Pubblico Palace (Palazzo Pubblico)
Pubblico Palace (Palazzo Pubblico)

Pubblico Palace (Palazzo Pubblico)

Towering over Piazza del Campo, this 14th-century Gothic gem was built as a symbol of Siena’s wealth and power and still functions as Siena’s City Hall 700 years later. The Civic Museum inside is home to spectacular Sienese school frescoes, while the Torre del Mangia bell tower offers views over the rooftops to the Crete Senesi hills beyond.

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Il Campo 1, Siena, Tuscany, 53100

The Basics

The Palazzo Pubblico is one of Siena’s most important architectural sites and highlights many walking and bike tours through the old town. You can opt for viewing the palace from the city’s UNESCO-listed main square, or pause to visit the Cortile del Podestà (Courtyard of the Chief Magistrate) and Civic Museum (Museo Civico) inside. Some sightseeing tours that visit the palace also pair culture with cuisine by including tastings of Tuscan specialties and wines.

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Things to Know Before You Go

  • Palazzo Pubblico is a must for art and architecture enthusiasts, especially the excellent Civic Museum inside.

  • The soaring (and pencil-thin) Torre del Mangia offers endless bird’s-eye views, but you’ll have to take on more than 400 steps to reach the top.

  • Piazza del Campo is lined with alfresco café and restaurant tables with front-row views of the palace’s facade and bell tower.

  • There is a ramp at the entrance, an elevator to all floors, and an accessible restroom inside Palazzo Pubblico; Torre del Mangia is not accessible to wheelchairs.

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How to Get There

Palazzo Pubblico sits on Piazza del Campo in the heart of Siena’s old town, surrounded by a restricted traffic area. Park your car at the Il Campo parking area outside the city walls and walk about 10 minutes to the palace. Alternatively, take a bus from the main train station in the valley below the city to the old town.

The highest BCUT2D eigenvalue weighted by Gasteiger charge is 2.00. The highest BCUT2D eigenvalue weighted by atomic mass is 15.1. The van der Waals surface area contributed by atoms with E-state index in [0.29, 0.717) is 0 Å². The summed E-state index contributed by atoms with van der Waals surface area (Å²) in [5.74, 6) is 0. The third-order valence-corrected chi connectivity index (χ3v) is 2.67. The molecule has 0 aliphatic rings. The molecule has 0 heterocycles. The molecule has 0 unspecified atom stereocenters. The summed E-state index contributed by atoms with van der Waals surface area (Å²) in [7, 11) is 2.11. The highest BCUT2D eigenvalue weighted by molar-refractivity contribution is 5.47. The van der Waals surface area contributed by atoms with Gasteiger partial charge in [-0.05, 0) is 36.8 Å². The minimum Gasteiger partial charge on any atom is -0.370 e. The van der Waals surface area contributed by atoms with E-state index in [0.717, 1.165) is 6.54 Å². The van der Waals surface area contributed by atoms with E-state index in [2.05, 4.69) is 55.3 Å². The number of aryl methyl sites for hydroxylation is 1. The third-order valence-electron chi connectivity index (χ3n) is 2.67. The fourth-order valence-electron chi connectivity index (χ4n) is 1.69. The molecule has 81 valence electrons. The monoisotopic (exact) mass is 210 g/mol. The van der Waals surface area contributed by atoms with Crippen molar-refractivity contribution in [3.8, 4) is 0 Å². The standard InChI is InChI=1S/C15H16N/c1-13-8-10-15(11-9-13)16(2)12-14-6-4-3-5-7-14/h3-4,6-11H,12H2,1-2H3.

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When to Get There

The Museo Civico and Torre del Mangia are open daily all year round, but can be crowded on weekends and holidays, so opt to visit on a weekday. The palace is not accessible during the Palio races that take place in the Piazza del Campo every year in early July and mid-August.

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The Frescoes in Palazzo Pubblico

The 14th-century frescoes inside Palazzo Pubblico’s Civic Museum are unique because they were commissioned by the city government and depict secular themes. Almost all art created during the same period was made under the auspices of the Catholic Church and depicts religious themes. The most famous frescoes, Ambrogio Lorenzetti's three panels called The Allegory of Good and Bad Government, illustrate the effects of efficient versus corrupt governing bodies that still ring true today.

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Frequently Asked Questions
The answers provided below are based on answers previously given by the tour provider to customers’ questions.
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